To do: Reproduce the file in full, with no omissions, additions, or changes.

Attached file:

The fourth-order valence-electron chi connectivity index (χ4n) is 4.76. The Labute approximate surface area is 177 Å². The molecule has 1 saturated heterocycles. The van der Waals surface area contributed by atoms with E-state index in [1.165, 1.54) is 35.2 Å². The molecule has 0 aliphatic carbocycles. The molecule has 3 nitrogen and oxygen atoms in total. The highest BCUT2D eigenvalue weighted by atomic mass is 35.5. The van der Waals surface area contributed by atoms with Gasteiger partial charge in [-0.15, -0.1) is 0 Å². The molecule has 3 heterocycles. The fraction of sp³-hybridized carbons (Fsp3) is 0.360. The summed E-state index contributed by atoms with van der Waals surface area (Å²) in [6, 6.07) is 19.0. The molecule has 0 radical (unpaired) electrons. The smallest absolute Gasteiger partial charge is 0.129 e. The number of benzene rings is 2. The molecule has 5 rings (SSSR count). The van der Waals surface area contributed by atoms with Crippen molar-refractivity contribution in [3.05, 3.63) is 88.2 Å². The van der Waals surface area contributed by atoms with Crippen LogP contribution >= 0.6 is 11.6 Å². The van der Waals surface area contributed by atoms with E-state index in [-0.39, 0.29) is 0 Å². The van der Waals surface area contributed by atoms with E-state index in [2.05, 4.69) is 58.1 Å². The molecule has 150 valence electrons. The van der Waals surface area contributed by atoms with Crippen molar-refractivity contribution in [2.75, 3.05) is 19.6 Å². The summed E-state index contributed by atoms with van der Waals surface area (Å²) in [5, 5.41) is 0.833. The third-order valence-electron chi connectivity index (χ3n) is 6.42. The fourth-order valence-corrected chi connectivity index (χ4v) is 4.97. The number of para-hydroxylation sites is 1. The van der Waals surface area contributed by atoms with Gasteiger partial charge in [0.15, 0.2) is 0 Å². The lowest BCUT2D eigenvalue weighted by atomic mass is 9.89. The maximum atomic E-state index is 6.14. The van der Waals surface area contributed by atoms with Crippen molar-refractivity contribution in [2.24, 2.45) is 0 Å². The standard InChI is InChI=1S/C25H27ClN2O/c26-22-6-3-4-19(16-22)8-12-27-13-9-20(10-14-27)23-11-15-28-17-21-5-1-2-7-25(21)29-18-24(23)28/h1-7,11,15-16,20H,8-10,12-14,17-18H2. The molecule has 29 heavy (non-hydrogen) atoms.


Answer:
The fourth-order valence-electron chi connectivity index (χ4n) is 4.76. The Labute approximate surface area is 177 Å². The molecule has 1 saturated heterocycles. The van der Waals surface area contributed by atoms with E-state index in [1.165, 1.54) is 35.2 Å². The molecule has 0 aliphatic carbocycles. The molecule has 3 nitrogen and oxygen atoms in total. The highest BCUT2D eigenvalue weighted by atomic mass is 35.5. The van der Waals surface area contributed by atoms with Gasteiger partial charge in [-0.15, -0.1) is 0 Å². The molecule has 3 heterocycles. The fraction of sp³-hybridized carbons (Fsp3) is 0.360. The summed E-state index contributed by atoms with van der Waals surface area (Å²) in [6, 6.07) is 19.0. The molecule has 0 radical (unpaired) electrons. The smallest absolute Gasteiger partial charge is 0.129 e. The number of benzene rings is 2. The molecule has 5 rings (SSSR count). The van der Waals surface area contributed by atoms with Crippen molar-refractivity contribution in [3.05, 3.63) is 88.2 Å². The van der Waals surface area contributed by atoms with Crippen LogP contribution >= 0.6 is 11.6 Å². The van der Waals surface area contributed by atoms with E-state index in [-0.39, 0.29) is 0 Å². The van der Waals surface area contributed by atoms with E-state index in [2.05, 4.69) is 58.1 Å². The molecule has 150 valence electrons. The van der Waals surface area contributed by atoms with Crippen molar-refractivity contribution in [2.75, 3.05) is 19.6 Å². The summed E-state index contributed by atoms with van der Waals surface area (Å²) in [5, 5.41) is 0.833. The third-order valence-electron chi connectivity index (χ3n) is 6.42. The fourth-order valence-corrected chi connectivity index (χ4v) is 4.97. The number of para-hydroxylation sites is 1. The van der Waals surface area contributed by atoms with Gasteiger partial charge in [0.15, 0.2) is 0 Å². The lowest BCUT2D eigenvalue weighted by atomic mass is 9.89. The maximum atomic E-state index is 6.14. The van der Waals surface area contributed by atoms with Crippen molar-refractivity contribution in [2.24, 2.45) is 0 Å². The standard InChI is InChI=1S/C25H27ClN2O/c26-22-6-3-4-19(16-22)8-12-27-13-9-20(10-14-27)23-11-15-28-17-21-5-1-2-7-25(21)29-18-24(23)28/h1-7,11,15-16,20H,8-10,12-14,17-18H2. The molecule has 29 heavy (non-hydrogen) atoms.